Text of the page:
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Price elasticity of demand (PED) quantifies how the quantity demanded of a good changes in response to a change in its price. There are several methods to calculate PED, each suitable for different types of data and situations:

###### 1. The Percentage Method (Arc Elasticity Method)

This method calculates the percentage change in quantity demanded in response to a percentage change in price. It’s the most common approach and is calculated using the formula:

\[ \text{PED} = \frac{\% \text{ change in quantity demanded}}{\% \text{ change in price}} \]

Where:

– \% change in quantity demanded = \(\frac{\text{New Quantity} – \text{Old Quantity}}{\text{Old Quantity}} \times 100\)

– \% change in price = \(\frac{\text{New Price} – \text{Old Price}}{\text{Old Price}} \times 100\)

This method is often used for calculating elasticity over a range of prices because it gives an average elasticity for the price range.

###### 2. Point Elasticity Method

The point elasticity method calculates elasticity at a specific point on the demand curve using the derivative of the demand function with respect to price. It’s used when you have a continuous demand function. The formula is:

\[ \text{PED} = \left( \frac{dQ}{dP} \right) \times \left( \frac{P}{Q} \right) \]

Where:

– \(dQ/dP\) is the derivative of the quantity with respect to price (showing how quantity changes as price changes, at a specific point).

– \(P/Q\) is the price-quantity ratio at the point for which elasticity is being calculated.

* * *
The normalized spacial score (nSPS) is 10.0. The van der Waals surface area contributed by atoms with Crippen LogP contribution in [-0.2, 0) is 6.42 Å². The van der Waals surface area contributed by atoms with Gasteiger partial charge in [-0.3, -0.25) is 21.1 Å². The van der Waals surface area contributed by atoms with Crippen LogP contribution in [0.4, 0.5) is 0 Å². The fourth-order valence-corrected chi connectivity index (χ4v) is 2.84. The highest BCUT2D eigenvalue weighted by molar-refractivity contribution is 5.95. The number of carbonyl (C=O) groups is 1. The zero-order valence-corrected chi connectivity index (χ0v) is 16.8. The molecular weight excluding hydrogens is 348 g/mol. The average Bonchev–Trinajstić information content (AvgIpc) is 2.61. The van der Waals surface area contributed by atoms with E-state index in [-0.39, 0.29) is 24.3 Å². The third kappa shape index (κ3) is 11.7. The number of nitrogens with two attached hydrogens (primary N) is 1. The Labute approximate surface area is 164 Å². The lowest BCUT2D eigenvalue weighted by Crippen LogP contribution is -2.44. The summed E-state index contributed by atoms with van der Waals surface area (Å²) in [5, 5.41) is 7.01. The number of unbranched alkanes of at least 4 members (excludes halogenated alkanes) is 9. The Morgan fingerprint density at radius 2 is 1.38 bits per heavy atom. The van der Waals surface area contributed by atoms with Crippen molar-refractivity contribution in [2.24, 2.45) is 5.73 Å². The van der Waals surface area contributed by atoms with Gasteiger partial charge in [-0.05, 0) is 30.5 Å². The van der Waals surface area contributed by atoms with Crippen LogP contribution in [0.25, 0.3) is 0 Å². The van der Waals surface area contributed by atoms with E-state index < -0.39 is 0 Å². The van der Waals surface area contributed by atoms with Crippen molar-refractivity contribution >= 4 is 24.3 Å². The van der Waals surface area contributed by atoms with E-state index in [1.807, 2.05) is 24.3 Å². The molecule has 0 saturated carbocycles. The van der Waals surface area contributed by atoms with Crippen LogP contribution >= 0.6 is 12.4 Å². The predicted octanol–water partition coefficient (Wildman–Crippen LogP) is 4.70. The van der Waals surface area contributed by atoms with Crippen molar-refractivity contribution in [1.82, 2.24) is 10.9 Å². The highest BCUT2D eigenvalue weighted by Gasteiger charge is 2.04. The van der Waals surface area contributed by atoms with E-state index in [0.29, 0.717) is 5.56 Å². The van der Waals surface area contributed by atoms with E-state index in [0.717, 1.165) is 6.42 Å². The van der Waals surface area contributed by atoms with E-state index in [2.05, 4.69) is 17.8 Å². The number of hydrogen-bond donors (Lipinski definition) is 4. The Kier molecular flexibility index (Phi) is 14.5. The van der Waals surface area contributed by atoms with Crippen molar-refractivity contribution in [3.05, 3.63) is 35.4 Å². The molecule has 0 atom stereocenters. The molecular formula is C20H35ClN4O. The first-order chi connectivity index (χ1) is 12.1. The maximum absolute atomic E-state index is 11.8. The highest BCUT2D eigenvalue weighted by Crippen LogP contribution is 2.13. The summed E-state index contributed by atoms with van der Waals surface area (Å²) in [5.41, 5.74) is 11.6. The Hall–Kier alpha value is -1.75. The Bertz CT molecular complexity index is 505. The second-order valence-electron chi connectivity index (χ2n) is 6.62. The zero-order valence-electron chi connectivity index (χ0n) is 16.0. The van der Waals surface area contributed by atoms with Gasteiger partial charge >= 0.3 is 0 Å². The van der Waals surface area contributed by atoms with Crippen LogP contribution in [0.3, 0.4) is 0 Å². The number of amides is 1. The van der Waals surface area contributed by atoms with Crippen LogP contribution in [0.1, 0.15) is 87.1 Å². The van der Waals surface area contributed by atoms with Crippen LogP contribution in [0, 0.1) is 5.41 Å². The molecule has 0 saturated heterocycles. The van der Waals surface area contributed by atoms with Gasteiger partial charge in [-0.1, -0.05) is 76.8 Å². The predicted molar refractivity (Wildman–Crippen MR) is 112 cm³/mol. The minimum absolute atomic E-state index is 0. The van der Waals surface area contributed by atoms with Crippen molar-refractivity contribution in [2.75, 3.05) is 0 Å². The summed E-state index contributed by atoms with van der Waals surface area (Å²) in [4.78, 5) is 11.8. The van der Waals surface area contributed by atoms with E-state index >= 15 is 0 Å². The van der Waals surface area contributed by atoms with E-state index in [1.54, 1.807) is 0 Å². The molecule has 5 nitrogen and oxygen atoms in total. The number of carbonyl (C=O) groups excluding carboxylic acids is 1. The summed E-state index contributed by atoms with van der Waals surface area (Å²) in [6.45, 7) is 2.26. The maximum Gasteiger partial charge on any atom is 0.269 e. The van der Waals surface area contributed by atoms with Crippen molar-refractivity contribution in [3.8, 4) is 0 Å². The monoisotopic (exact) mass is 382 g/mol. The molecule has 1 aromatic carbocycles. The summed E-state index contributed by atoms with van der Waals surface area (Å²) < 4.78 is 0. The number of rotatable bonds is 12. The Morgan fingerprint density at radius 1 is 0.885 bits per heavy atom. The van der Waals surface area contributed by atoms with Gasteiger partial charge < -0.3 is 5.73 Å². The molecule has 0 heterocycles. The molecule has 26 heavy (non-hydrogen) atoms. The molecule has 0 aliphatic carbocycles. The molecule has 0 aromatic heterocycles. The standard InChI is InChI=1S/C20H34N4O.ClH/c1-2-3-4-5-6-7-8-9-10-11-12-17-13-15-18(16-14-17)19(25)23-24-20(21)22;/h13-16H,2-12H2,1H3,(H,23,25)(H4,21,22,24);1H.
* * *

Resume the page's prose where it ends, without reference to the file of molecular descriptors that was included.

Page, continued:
###### 3. Total Outlay (Expenditure) Method

This method involves observing changes in total revenue (or expenditure) that result from a price change and determining whether the demand is elastic, inelastic, or unit elastic. It’s based on the principle that:

– If total revenue increases when price decreases, demand is elastic.

– If total revenue decreases when price decreases, demand is inelastic.

– If total revenue remains the same when price changes, demand is unit elastic.

###### 4. Geometric Method (Midpoint Formula)

The geometric or midpoint method is a variation of the percentage method that calculates elasticity between two points in a way that is independent of the direction of change. It uses the average of the initial and final quantities and prices to calculate percentage changes, thus addressing the issue of which point to use as the base for percentage changes:

\[ \text{PED} = \frac{\frac{Q_2 – Q_1}{(Q_2 + Q_1)/2}}{\frac{P_2 – P_1}{(P_2 + P_1)/2}} \]

This method is particularly useful for calculating elasticity over a segment of the demand curve and is symmetric, meaning it gives the same elasticity value regardless of whether you move from point A to B or from B to A.

###### Choosing the Method

– **Percentage and Geometric Methods** are most useful for empirical data from markets or experiments where specific changes in quantity and price are observed.

– **Point Elasticity Method** is ideal when dealing with theoretical demand functions or when precise elasticity at a specific price point is needed.

– **Total Outlay Method** provides a quick, intuitive assessment of elasticity but is less precise than the other methods.

Each method has its context and application, depending on the availability of data, the nature of the demand curve, and the specific requirements of the analysis.